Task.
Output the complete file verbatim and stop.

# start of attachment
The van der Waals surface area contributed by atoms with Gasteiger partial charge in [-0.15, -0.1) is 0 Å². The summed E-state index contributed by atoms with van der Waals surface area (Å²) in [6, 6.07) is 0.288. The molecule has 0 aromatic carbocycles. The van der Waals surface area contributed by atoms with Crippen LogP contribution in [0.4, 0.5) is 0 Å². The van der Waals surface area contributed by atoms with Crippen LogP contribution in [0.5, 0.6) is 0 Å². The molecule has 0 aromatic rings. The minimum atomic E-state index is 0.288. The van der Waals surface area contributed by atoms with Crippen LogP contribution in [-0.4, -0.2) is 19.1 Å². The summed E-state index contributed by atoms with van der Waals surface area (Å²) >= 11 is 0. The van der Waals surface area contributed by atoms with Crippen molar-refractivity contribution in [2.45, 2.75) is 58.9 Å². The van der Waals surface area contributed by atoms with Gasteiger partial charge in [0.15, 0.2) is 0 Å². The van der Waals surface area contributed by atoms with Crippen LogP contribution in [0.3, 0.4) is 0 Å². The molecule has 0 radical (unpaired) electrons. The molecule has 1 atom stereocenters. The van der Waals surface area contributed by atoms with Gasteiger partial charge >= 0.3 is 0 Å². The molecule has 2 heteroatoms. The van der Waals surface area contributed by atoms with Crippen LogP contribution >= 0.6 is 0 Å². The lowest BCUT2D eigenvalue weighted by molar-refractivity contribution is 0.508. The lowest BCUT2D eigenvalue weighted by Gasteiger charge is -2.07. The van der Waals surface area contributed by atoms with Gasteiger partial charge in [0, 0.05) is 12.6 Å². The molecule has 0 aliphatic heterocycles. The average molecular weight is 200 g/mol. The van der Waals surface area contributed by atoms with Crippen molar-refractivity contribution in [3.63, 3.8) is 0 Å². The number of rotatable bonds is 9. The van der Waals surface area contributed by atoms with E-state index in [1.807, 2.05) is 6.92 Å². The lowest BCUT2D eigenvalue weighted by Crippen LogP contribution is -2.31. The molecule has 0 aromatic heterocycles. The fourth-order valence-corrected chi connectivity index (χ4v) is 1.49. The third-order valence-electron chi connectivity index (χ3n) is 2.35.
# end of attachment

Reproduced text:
The van der Waals surface area contributed by atoms with Gasteiger partial charge in [-0.15, -0.1) is 0 Å². The summed E-state index contributed by atoms with van der Waals surface area (Å²) in [6, 6.07) is 0.288. The molecule has 0 aromatic carbocycles. The van der Waals surface area contributed by atoms with Crippen LogP contribution in [0.4, 0.5) is 0 Å². The van der Waals surface area contributed by atoms with Crippen LogP contribution in [0.5, 0.6) is 0 Å². The molecule has 0 aromatic rings. The minimum atomic E-state index is 0.288. The van der Waals surface area contributed by atoms with Crippen LogP contribution in [-0.4, -0.2) is 19.1 Å². The summed E-state index contributed by atoms with van der Waals surface area (Å²) >= 11 is 0. The van der Waals surface area contributed by atoms with Crippen molar-refractivity contribution in [2.45, 2.75) is 58.9 Å². The van der Waals surface area contributed by atoms with Gasteiger partial charge in [0.15, 0.2) is 0 Å². The van der Waals surface area contributed by atoms with Crippen LogP contribution in [0.3, 0.4) is 0 Å². The molecule has 0 radical (unpaired) electrons. The molecule has 1 atom stereocenters. The van der Waals surface area contributed by atoms with Gasteiger partial charge >= 0.3 is 0 Å². The molecule has 2 heteroatoms. The van der Waals surface area contributed by atoms with Crippen LogP contribution >= 0.6 is 0 Å². The lowest BCUT2D eigenvalue weighted by molar-refractivity contribution is 0.508. The lowest BCUT2D eigenvalue weighted by Gasteiger charge is -2.07. The van der Waals surface area contributed by atoms with Gasteiger partial charge in [0, 0.05) is 12.6 Å². The molecule has 0 aliphatic heterocycles. The average molecular weight is 200 g/mol. The van der Waals surface area contributed by atoms with Crippen molar-refractivity contribution in [3.63, 3.8) is 0 Å². The number of rotatable bonds is 9. The van der Waals surface area contributed by atoms with E-state index in [1.807, 2.05) is 6.92 Å². The lowest BCUT2D eigenvalue weighted by Crippen LogP contribution is -2.31. The molecule has 0 aromatic heterocycles. The fourth-order valence-corrected chi connectivity index (χ4v) is 1.49. The third-order valence-electron chi connectivity index (χ3n) is 2.35.